I think I’ve become better at knowing what’s “patent-worthy” over the years. When I first started my job at Berkeley, I filed many invention disclosures that had little chance of eventual licensing. Now, I ask our office of technology licensing to invest in patent preparation and filing only if I think there’s a good chance it will be licensed. Sometimes it’s for one of my own companies, so I’m pretty confident. My “hit rate” is much higher now.

How are patents viewed within the academic community in your experience?

Think about the role you’re going to play and whether the rules are so hardened already that you’re going to have to contort yourself to fit.

My view is heavily skewed because my career has been situated entirely in the Bay Area—this is of course an extremely entrepreneurial environment where academics are very involved in starting companies. It’s more the norm than the exception for professors to think about spinning out the research from their lab. We live in a very patent savvy environment. Our tech licensing offices are sophisticated compared to universities across the nation as a whole. So I think, overall, people are very positive about the idea of going through the effort to protect IP so that it retains its value and there’s a chance at a commercial translation.

The only negative language I hear around patents has to do with students’ participation in proprietary research. The people who do the work in our lab are not really employees; they’re students in a training environment and need to be able to publish their work, because that’s the currency they use to show the world their productivity. The students might sometimes feel it’s a conflict for them to be doing work that their PI [Principal Investigator] may want to patent and keep secret to some extent, whereas the student is under some pressure to publish. Many times, though, the student is a co-inventor on the patent, so they’re incentivized to protect that IP too. There are university rules that limit delays on publication so as to insulate students from such conflicts of interest. I have to be wary of this myself and make decisions that prioritize the needs of students. If the student needs their work published before we secure the European Union or Japanese patent rights, for instance, then we make those sacrifices.

For the most part though, patents are viewed very positively. I’ve never felt like patenting in any way interfered with publishing. When we’re ready to put a manuscript together, as soon as we have a cogent draft, we use that as a draft of the invention disclosure. I tell my own students that if you’ve invented something and people are going to profit from it, you should be among them. All of my patents have student co-inventors on them. Two of our bioorthogonal chemistry patents were exclusively licensed by biotech companies and in both cases the students who contributed to the invention received a portion of the patent income.

Did you have any negative experiences as a woman working in science, which remains largely male-dominated?

I was lucky because I grew up in a household where we were strongly encouraged to be scientists. My father was a professor of physics at the Massachusetts Institute of Technology. I wasn’t even aware of gender bias in science until I was at college. My older sister was very advanced in math and her elementary school teachers tried to tell my parents she didn’t have any friends because of it. My parents were often at the school advocating for her, and so teachers were wary of how they treated me when my turn came up. But in college, I did have to deal with it. When I wanted to switch my major from biology to chemistry there were some weird reactions to that idea. My college advisor told me I should consider teaching middle school rather than pursue a Ph.D., “because that’s where we need people to teach chemistry, that’s where you could make a difference.” Then, I noticed that I didn’t have a single female chemistry professor, and I hadn’t seen any women in the chemistry Ph.D. program (there were a few, it turns out, but so diluted they were hard to find). The good news was that by the time I had to face that reality, my confidence and self-esteem were already pretty secure; I was already 19 or 20. When a girl is younger and starts to internalize these messages, it can undermine her confidence and self esteem. I was shielded from that at the more vulnerable ages. That’s what having pro-science parents does for you. It bolsters your confidence, so by the time you get hit, you’re ready.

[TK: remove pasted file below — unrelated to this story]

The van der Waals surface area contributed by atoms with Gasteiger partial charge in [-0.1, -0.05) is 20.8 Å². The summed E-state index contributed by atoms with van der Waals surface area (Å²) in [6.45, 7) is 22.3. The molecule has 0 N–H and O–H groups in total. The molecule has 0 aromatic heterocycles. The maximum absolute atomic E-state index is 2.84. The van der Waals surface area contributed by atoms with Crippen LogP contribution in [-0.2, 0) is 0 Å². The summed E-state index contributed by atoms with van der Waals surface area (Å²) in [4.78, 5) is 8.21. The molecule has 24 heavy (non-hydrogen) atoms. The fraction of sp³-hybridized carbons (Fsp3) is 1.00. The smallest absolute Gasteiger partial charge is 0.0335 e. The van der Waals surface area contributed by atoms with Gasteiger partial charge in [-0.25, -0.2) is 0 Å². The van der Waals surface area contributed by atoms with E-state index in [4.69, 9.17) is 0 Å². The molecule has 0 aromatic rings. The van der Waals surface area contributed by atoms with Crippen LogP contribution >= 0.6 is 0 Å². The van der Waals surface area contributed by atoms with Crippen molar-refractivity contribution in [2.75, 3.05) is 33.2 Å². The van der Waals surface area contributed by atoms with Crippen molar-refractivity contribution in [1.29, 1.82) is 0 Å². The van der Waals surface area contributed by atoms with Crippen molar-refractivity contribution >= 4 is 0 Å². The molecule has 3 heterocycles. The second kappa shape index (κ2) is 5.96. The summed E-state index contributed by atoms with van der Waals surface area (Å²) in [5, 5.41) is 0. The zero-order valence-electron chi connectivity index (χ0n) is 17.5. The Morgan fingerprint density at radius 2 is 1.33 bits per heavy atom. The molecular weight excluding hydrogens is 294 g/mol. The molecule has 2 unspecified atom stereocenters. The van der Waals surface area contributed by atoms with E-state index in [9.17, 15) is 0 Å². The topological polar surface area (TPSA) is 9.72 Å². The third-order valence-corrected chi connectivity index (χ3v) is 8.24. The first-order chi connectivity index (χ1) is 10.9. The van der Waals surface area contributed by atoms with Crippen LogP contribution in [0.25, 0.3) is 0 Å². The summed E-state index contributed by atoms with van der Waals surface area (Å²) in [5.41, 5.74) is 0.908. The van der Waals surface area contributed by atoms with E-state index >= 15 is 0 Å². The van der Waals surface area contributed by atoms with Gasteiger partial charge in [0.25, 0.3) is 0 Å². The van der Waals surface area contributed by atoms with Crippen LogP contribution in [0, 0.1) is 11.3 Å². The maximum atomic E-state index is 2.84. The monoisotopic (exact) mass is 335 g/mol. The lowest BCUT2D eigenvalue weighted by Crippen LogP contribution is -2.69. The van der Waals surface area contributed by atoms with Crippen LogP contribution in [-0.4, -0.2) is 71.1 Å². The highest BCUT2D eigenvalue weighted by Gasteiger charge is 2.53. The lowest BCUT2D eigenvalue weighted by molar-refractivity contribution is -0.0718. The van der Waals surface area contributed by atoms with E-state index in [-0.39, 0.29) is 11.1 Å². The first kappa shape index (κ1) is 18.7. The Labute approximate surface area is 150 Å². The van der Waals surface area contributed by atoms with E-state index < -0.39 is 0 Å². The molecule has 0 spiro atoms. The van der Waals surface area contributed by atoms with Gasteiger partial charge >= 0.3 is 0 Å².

What advice do you have for other aspiring scientists and inventors hoping to achieve what you have?

It’s different for everyone I think. I just knew that I loved organic chemistry and I was good at it. I got it and I had ideas. And then it was about navigating the academic culture and finding an environment where the rules weren’t already written and cast in stone. In graduate school, there were certain areas of chemistry where I knew I’d never fit in because the culture was already firmly established and I would just be excluded. But there were other areas that were new and just forming and the rules weren’t really written yet, so you felt like there you had a shot of getting in early. For me, the opportunity area was the interface of chemistry with biology. The merger of these fields was new at the time and professors at the forefront were younger and a little less ossified by tradition. As a young graduate student I joined the group of an assistant professor who had just started and was building his group from scratch. That was good because, at the time, the percentage of women chemistry Ph.D. students at Berkeley was similar to what it had been at Harvard—about 10% or so. So in a group of 30 there would be two or three women, but in a new lab where the very first group is only three people, you’re the one woman in a group of just three. That was a good way to help build the culture from the ground up. I would say to aspiring scientists who find themselves in an environment where they are underrepresented, think about whether the rules governing success are so hardened already that you’re going to have to contort yourself to fit. And ideally, find an area of science that you are fascinated by and that differentiates you from the norms. My dual background in chemistry and immunology differentiated me in a way that was very helpful on the job market, and, more importantly, allowed me to identify interesting problems that no one seemed to be working on. For me, that was an important element of success.